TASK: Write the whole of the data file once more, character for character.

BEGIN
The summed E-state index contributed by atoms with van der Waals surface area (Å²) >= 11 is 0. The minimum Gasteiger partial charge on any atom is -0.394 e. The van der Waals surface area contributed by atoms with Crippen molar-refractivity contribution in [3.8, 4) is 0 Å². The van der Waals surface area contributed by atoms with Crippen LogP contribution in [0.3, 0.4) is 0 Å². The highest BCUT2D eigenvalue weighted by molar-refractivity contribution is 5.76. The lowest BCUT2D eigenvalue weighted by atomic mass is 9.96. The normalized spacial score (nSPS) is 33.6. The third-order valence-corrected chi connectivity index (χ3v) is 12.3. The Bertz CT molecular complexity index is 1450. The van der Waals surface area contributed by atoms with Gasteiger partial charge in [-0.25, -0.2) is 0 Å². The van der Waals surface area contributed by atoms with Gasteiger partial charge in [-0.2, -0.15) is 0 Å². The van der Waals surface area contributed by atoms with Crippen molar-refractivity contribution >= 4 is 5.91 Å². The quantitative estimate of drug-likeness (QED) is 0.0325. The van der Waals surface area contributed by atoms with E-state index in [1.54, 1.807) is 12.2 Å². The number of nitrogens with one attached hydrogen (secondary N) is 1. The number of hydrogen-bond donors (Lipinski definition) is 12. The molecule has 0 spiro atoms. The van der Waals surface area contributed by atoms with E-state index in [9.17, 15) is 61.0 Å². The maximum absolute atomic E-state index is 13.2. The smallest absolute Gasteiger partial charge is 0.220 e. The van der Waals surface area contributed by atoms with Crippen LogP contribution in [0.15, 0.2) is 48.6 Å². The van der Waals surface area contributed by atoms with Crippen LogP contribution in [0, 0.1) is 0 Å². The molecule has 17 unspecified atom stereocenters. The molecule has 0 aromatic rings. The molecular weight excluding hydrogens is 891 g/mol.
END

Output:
The summed E-state index contributed by atoms with van der Waals surface area (Å²) >= 11 is 0. The minimum Gasteiger partial charge on any atom is -0.394 e. The van der Waals surface area contributed by atoms with Crippen molar-refractivity contribution in [3.8, 4) is 0 Å². The van der Waals surface area contributed by atoms with Crippen LogP contribution in [0.3, 0.4) is 0 Å². The highest BCUT2D eigenvalue weighted by molar-refractivity contribution is 5.76. The lowest BCUT2D eigenvalue weighted by atomic mass is 9.96. The normalized spacial score (nSPS) is 33.6. The third-order valence-corrected chi connectivity index (χ3v) is 12.3. The Bertz CT molecular complexity index is 1450. The van der Waals surface area contributed by atoms with Gasteiger partial charge in [-0.25, -0.2) is 0 Å². The van der Waals surface area contributed by atoms with Gasteiger partial charge in [-0.2, -0.15) is 0 Å². The van der Waals surface area contributed by atoms with Crippen molar-refractivity contribution >= 4 is 5.91 Å². The quantitative estimate of drug-likeness (QED) is 0.0325. The van der Waals surface area contributed by atoms with E-state index in [1.54, 1.807) is 12.2 Å². The number of nitrogens with one attached hydrogen (secondary N) is 1. The number of hydrogen-bond donors (Lipinski definition) is 12. The molecule has 0 spiro atoms. The van der Waals surface area contributed by atoms with E-state index in [9.17, 15) is 61.0 Å². The maximum absolute atomic E-state index is 13.2. The smallest absolute Gasteiger partial charge is 0.220 e. The van der Waals surface area contributed by atoms with Crippen LogP contribution in [0.15, 0.2) is 48.6 Å². The van der Waals surface area contributed by atoms with Crippen LogP contribution in [0, 0.1) is 0 Å². The molecule has 17 unspecified atom stereocenters. The molecule has 0 aromatic rings. The molecular weight excluding hydrogens is 891 g/mol.